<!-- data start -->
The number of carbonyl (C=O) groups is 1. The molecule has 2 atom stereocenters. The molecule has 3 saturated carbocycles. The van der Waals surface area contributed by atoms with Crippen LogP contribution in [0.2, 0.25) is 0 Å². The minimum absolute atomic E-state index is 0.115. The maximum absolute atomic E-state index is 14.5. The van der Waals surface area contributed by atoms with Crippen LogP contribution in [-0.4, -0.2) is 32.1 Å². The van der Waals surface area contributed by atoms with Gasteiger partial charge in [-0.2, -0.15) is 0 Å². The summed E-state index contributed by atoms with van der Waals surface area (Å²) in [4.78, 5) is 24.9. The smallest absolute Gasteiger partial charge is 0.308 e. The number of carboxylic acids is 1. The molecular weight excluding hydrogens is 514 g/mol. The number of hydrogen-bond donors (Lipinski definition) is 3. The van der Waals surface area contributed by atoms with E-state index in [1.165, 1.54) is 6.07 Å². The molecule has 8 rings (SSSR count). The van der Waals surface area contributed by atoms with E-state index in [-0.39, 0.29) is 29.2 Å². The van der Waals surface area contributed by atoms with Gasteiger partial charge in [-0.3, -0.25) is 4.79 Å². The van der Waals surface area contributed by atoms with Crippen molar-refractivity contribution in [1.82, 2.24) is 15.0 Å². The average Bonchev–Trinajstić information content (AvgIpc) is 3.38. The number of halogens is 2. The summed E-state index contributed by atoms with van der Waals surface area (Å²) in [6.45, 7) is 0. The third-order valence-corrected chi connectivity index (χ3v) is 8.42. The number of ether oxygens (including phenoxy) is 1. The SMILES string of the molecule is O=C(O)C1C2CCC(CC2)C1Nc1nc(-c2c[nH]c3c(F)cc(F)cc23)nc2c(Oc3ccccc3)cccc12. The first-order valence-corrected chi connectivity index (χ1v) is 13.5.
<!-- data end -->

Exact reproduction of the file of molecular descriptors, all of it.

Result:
The number of carbonyl (C=O) groups is 1. The molecule has 2 atom stereocenters. The molecule has 3 saturated carbocycles. The van der Waals surface area contributed by atoms with Crippen LogP contribution in [0.2, 0.25) is 0 Å². The minimum absolute atomic E-state index is 0.115. The maximum absolute atomic E-state index is 14.5. The van der Waals surface area contributed by atoms with Crippen LogP contribution in [-0.4, -0.2) is 32.1 Å². The van der Waals surface area contributed by atoms with Gasteiger partial charge in [-0.2, -0.15) is 0 Å². The summed E-state index contributed by atoms with van der Waals surface area (Å²) in [4.78, 5) is 24.9. The smallest absolute Gasteiger partial charge is 0.308 e. The number of carboxylic acids is 1. The molecular weight excluding hydrogens is 514 g/mol. The number of hydrogen-bond donors (Lipinski definition) is 3. The van der Waals surface area contributed by atoms with E-state index in [1.165, 1.54) is 6.07 Å². The molecule has 8 rings (SSSR count). The van der Waals surface area contributed by atoms with E-state index in [-0.39, 0.29) is 29.2 Å². The van der Waals surface area contributed by atoms with Gasteiger partial charge in [-0.3, -0.25) is 4.79 Å². The van der Waals surface area contributed by atoms with Crippen molar-refractivity contribution in [1.82, 2.24) is 15.0 Å². The average Bonchev–Trinajstić information content (AvgIpc) is 3.38. The number of halogens is 2. The summed E-state index contributed by atoms with van der Waals surface area (Å²) in [6.45, 7) is 0. The third-order valence-corrected chi connectivity index (χ3v) is 8.42. The number of ether oxygens (including phenoxy) is 1. The SMILES string of the molecule is O=C(O)C1C2CCC(CC2)C1Nc1nc(-c2c[nH]c3c(F)cc(F)cc23)nc2c(Oc3ccccc3)cccc12. The first-order valence-corrected chi connectivity index (χ1v) is 13.5.